While in residence at the Hadassah-Brandeis Institute, Strassfeld will be working on a book project entitled “Embodied Law,” tracing the way time, the life cycle, and embodiment are constructed in rabbinic literature. Strassfeld will weave together trans theory, queer theory, and disability theory, with Jewish legal sources to examine different legal strategies to regulate messy embodiment.  

This event is free and open to the public.

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November 9, 2022

7-8 p.m. ET/Online

 A publication of the HBI Series on Jewish Women

Join HBI as we discuss this new, groundbreaking short story collection of feminist fiction with its editors, Susan Weidman Schneider and Yona Zeldis McDonough of “Lilith Magazine.” 

The range of stories, written by 44 different authors, some bestsellers; others emerging talents with ages ranging from their 20s to their 80s, comes right out of Jewish women’s lives today: transgressive loves, deepening connections, political turmoil, abortion, fear of loss, struggles with fertility, with body and soul, with finding community, with decoding family life. No one voice here represents the whole, but the stories interact with one another, like the tiles in a mosaic or the instruments in orchestral music.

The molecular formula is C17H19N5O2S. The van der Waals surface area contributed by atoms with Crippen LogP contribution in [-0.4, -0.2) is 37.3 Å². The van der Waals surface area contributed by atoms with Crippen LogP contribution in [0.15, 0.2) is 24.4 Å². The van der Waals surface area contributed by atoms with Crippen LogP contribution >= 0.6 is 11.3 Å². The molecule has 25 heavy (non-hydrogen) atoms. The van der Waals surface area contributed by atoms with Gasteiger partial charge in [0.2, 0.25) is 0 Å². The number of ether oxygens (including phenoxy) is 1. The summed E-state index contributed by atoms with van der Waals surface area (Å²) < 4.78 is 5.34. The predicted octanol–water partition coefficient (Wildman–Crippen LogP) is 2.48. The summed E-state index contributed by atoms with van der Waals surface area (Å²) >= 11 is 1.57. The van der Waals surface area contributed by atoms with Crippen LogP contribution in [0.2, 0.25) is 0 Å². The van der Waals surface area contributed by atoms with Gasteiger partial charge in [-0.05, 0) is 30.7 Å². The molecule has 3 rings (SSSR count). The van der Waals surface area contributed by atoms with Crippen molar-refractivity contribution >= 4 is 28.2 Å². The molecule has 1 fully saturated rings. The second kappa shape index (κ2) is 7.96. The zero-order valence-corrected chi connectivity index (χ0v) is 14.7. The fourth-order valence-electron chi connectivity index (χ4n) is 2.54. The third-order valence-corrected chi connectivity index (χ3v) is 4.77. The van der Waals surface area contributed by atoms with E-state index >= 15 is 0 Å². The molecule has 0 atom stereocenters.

“Frankly Feminist” is available at Brandeis University Press, Bookshop, Amazon, and your local bookseller.

HBI is a network member of the Jewish Book Council (JBC).

This event is free and open to the public.

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November 10, 2022

12-1 p.m. ET/Online

Michal Raucher, Rutgers University, HBI Scholar in Residence

“Rabbis Before Ordination: Origin Stories of Female Orthodox Rabbis”

In 2013, Yeshivat Maharat became the first Orthodox Jewish rabbinical seminary to ordain women. Yet, as women were finally becoming rabbis within Orthodoxy, the very definition of what it means to be a rabbi changed, making it increasingly hard for Orthodox women to establish themselves as recognized rabbinic authorities. Raucher’s work unpacks the complexity of being an Orthodox rabbi and argues that Orthodox women rabbis have both entered and contributed to a changing sphere of what counts as religious authority.

This event is free and open to the public.